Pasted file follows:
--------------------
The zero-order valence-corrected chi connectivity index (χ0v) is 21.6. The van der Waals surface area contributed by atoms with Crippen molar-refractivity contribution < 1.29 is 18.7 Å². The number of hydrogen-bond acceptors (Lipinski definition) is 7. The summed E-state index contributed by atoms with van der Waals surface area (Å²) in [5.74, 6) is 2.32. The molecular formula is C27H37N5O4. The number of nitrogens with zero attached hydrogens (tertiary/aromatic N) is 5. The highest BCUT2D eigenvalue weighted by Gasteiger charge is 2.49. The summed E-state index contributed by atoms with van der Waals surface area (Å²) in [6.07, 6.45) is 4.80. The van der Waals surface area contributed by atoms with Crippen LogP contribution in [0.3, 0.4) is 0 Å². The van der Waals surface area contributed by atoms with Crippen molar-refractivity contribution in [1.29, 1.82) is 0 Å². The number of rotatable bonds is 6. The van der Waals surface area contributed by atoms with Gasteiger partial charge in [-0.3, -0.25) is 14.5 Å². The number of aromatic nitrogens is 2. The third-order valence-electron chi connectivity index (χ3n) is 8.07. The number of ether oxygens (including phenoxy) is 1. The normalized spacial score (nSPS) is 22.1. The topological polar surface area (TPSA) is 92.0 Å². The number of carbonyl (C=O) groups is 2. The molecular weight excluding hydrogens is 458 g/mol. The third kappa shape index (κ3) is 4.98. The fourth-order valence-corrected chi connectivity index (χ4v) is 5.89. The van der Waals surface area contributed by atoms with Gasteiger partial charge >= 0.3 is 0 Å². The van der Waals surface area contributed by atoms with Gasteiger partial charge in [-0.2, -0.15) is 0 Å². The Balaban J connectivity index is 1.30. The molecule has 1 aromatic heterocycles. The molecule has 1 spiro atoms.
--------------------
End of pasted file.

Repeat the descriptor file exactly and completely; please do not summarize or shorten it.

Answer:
The zero-order valence-corrected chi connectivity index (χ0v) is 21.6. The van der Waals surface area contributed by atoms with Crippen molar-refractivity contribution < 1.29 is 18.7 Å². The number of hydrogen-bond acceptors (Lipinski definition) is 7. The summed E-state index contributed by atoms with van der Waals surface area (Å²) in [5.74, 6) is 2.32. The molecular formula is C27H37N5O4. The number of nitrogens with zero attached hydrogens (tertiary/aromatic N) is 5. The highest BCUT2D eigenvalue weighted by Gasteiger charge is 2.49. The summed E-state index contributed by atoms with van der Waals surface area (Å²) in [6.07, 6.45) is 4.80. The van der Waals surface area contributed by atoms with Crippen LogP contribution in [0.3, 0.4) is 0 Å². The van der Waals surface area contributed by atoms with Crippen molar-refractivity contribution in [1.29, 1.82) is 0 Å². The number of rotatable bonds is 6. The van der Waals surface area contributed by atoms with Gasteiger partial charge in [-0.3, -0.25) is 14.5 Å². The number of aromatic nitrogens is 2. The third-order valence-electron chi connectivity index (χ3n) is 8.07. The number of ether oxygens (including phenoxy) is 1. The normalized spacial score (nSPS) is 22.1. The topological polar surface area (TPSA) is 92.0 Å². The number of carbonyl (C=O) groups is 2. The molecular weight excluding hydrogens is 458 g/mol. The third kappa shape index (κ3) is 4.98. The fourth-order valence-corrected chi connectivity index (χ4v) is 5.89. The van der Waals surface area contributed by atoms with Gasteiger partial charge >= 0.3 is 0 Å². The van der Waals surface area contributed by atoms with Gasteiger partial charge in [-0.2, -0.15) is 0 Å². The Balaban J connectivity index is 1.30. The molecule has 1 aromatic heterocycles. The molecule has 1 spiro atoms.